FPGA Implementation of Filters in Medical Imaging

Arban Uka

1 a

, Gerald Topalli

2

, Julian Hoxha

1

and Nihal Engin Vrana

3

1

Department of Computer Engineering, Epoka University, Tirane, Albania

2

Department of Electronics and Communication Engineering, Istanbul Technical University, Istanbul, Turkey

3

Spartha Medical, Strasbourg, France

Keywords:

FPGA, Real-time Systems, Medical Image Analysis.

Abstract:

Real time analysis of images is an inherent expectation of the medical imaging research area. Monitoring

of important medical data requires the acquisition of high-quality images at a high rate. Nowadays many

experiments are conducted on multiwell culture plates to determine the inﬂuence of different physical and

chemical conditions on a speciﬁc biological sample. Often the medical practitioners need to supervise the

complete data acquisition process in order to ensure the collection of reliable data. For this reason, some

pre-processing steps including noise removal, contrast enhancement and preliminary edge detection needs to

be implemented in real time. Here in this work we review important contribution on the implementation of

ﬁlters on FPGAs and report runtime of 8 ms for images sized 1000x1000 pixels when two or more ﬁlters are

applied subsequently.

1 INTRODUCTION

The implementation of signal processing tasks on

FPGA-s has gained a momentum as the amount of

data to be analysed has increased. One of the ma-

jor ﬁelds that requires a real-time implementation and

high throughput at the same time is medical ﬁeld. Bi-

ological systems can sense or produce low level sig-

nals and these signals can reveal important physiolog-

ical parameters for the cells or tissues (Simon et al.,

2016). The successful signal acquisition, ampliﬁca-

tion and manipulation has closed an important gap

between biology and electronics. The development

of experimental instrumentation has brought forth the

challenge of analysing large data input. The use of

microﬂuidic chambers facilitates the monitoring of

the cellular material by gathering a series of different

signals that develop in time (Curto et al., 2017). One

important source of input data is the optical imag-

ing. Images acquired at a speciﬁc rate reveal the cell

mobility, cell shape and other important parameters

such as circularity, perimeter, area, eccentricity etc.

Cell imaging is one of the most challenging prob-

lems and biologists need real time implementation for

cell detection, counting and classiﬁcation (Chen et al.,

2006). Even when an experienced medical practi-

tioner uses a medical imaging device, the side help

a

https://orcid.org/0000-0003-0037-0207

of computationally assisted image processing proce-

dures such as auto-focus metrics evaluation, contrast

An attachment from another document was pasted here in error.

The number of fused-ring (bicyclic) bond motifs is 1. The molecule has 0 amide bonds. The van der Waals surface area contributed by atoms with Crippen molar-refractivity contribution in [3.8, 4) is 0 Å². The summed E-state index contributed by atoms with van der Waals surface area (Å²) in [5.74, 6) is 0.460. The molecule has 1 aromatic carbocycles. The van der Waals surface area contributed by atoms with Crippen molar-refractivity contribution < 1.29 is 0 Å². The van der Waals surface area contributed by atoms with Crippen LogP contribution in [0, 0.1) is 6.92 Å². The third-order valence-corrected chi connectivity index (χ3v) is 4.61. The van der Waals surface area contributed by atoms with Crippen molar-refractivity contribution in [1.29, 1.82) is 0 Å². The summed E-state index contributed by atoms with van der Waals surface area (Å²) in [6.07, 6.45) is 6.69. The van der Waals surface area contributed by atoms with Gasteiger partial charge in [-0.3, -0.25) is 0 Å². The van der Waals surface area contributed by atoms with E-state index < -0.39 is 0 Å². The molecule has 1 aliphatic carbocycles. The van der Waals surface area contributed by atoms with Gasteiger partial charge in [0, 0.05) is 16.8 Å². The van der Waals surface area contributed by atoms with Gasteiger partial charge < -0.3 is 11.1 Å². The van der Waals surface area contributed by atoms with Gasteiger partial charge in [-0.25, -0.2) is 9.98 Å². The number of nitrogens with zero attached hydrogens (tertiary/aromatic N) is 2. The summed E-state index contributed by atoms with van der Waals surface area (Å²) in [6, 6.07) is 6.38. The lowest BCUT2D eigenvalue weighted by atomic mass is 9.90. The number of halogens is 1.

adjustment and noise removal greatly improve the

data acquisition quality. All these steps constitute a

high throughput of data and it comes with a certain

computational complexity that may compete with the

computing system speciﬁcation. This challenge can

be overcome with the use of FPGA as they provide

a fast, robust system with a high throughput. Here

in this work we review major contribution of FPGA-s

in medical imaging and then we propose an improve-

ment in the architecture that leads to a shorter run-

time.

2 RELATED WORK

The implementation of complex algorithms on FP-

GAs is reported in the literature all for the same rea-

sons and the major aspects are optimization of the

run-time and physical resources, which in this case

is the number of used LUT and registers. Hauck

and Borrielo developed automatic mapping tools from

high level speciﬁcation to FPGA programming ﬁles

(Hauck and Borriello, 1995). They harness several

FPGA boards at the same time and in the constructed

system they view the pins connecting different FPGA

as the ﬁxed routes whereas the FPGA are viewed as

Uka, A., Topalli, G., Hoxha, J. and Vrana, N.

FPGA Implementation of Filters in Medical Imaging.

DOI: 10.5220/0010392601950200

In Proceedings of the 14th International Joint Conference on Biomedical Engineering Systems and Technologies (BIOSTEC 2021) - Volume 1: BIODEVICES, pages 195-200

ISBN: 978-989-758-490-9

Copyright

c

2021 by SCITEPRESS – Science and Technology Publications, Lda. All rights reserved

195

dynamic units as they can be routed and rerouted.

They have also worked on how to ﬁnd partition order-

ings (Hauck and Borriello, 1997). An automatic map-

ping approach goes through ﬁve phases, in the follow-

ing order: Synthesis, Partitioning/Global Placement,

Global Routing, FPGA Place, FPGA Route. Anguita

et al., (2003) have provided a detailed description of

the hardware design and implemented support vec-

tor machine learning algorithms on FPGA (Anguita

et al., 2003).This initial fundamental work paved the

way for the implementation of large scale problems

on more complex systems (Cadambi et al., 2009).

Wang and Ni (2004) implemented encryption and de-

cryption algorithms on FPGA as they are more secure

and consume less power (Wang and Ni, 2004). They

optimized all the components and achieved a better

accuracy than all the previous models while using a

minimum number of LUT, registers and slices. Chou

et al., (1993) discussed the implementation of digital

ﬁlters on FPGA (Chou et al., 1993). Through many

examples, they illustrated the superior capabilities of

FPGA over other computing units. At the same time,

researchers have developed frameworks to implement

Verilog designs on FPGA devices (Shah et al., 2019).

3 FILTERS AND THE USED

ARCHITECTURE

Important parameters of the ﬁlters used in image pro-

cessing are: the type (linear vs nonlinear), size and

sparsity measure. In a common CPU the ﬁlter size af-

fects the computational time, whereas in FPGA-s the

clock frequency would not be affected. The only fac-

tor that would be affected would be the latency num-

ber. The same type of ﬁlter (for example Laplacian ﬁl-

ter) can be formulated in different ways with different

sparsity levels. In case one constructs the design as a

function of the ﬁlter, as in the case of FPGA-s, then a

higher sparsity measure would require a smaller num-

ber of resources.

Figure 1: Second derivative Laplacian ﬁlter.

3.1 Laplacian Filter

A Laplacian ﬁlter is the second derivative of the pixel

intensity in two dimensions and serves as an edge de-

tector. One of the variations of this kernel for this

type of ﬁlter with sparsity measure of 44% is shown

in Figure 1. This kernel slides on the pixels of the

image computing the second derivative. The second